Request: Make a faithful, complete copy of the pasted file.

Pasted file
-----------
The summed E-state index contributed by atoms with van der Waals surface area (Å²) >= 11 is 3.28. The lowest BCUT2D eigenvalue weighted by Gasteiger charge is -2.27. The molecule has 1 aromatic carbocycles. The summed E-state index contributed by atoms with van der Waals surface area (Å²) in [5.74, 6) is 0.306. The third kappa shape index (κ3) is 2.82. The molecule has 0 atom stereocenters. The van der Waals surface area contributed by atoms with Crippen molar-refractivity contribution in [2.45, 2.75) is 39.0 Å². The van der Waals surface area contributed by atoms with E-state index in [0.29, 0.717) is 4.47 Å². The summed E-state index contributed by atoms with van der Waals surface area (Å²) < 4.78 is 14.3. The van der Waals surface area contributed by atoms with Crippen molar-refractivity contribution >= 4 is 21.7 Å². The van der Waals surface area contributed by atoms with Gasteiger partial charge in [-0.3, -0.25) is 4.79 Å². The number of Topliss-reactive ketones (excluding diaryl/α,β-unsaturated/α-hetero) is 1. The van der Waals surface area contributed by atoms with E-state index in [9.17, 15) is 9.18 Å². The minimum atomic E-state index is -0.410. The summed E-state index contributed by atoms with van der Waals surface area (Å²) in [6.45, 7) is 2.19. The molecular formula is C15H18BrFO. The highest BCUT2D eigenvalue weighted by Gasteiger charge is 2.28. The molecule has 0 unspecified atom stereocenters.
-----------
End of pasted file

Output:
The summed E-state index contributed by atoms with van der Waals surface area (Å²) >= 11 is 3.28. The lowest BCUT2D eigenvalue weighted by Gasteiger charge is -2.27. The molecule has 1 aromatic carbocycles. The summed E-state index contributed by atoms with van der Waals surface area (Å²) in [5.74, 6) is 0.306. The third kappa shape index (κ3) is 2.82. The molecule has 0 atom stereocenters. The van der Waals surface area contributed by atoms with Crippen molar-refractivity contribution in [2.45, 2.75) is 39.0 Å². The van der Waals surface area contributed by atoms with E-state index in [0.29, 0.717) is 4.47 Å². The summed E-state index contributed by atoms with van der Waals surface area (Å²) < 4.78 is 14.3. The van der Waals surface area contributed by atoms with Crippen molar-refractivity contribution >= 4 is 21.7 Å². The van der Waals surface area contributed by atoms with Gasteiger partial charge in [-0.3, -0.25) is 4.79 Å². The number of Topliss-reactive ketones (excluding diaryl/α,β-unsaturated/α-hetero) is 1. The van der Waals surface area contributed by atoms with E-state index in [9.17, 15) is 9.18 Å². The minimum atomic E-state index is -0.410. The summed E-state index contributed by atoms with van der Waals surface area (Å²) in [6.45, 7) is 2.19. The molecular formula is C15H18BrFO. The highest BCUT2D eigenvalue weighted by Gasteiger charge is 2.28. The molecule has 0 unspecified atom stereocenters.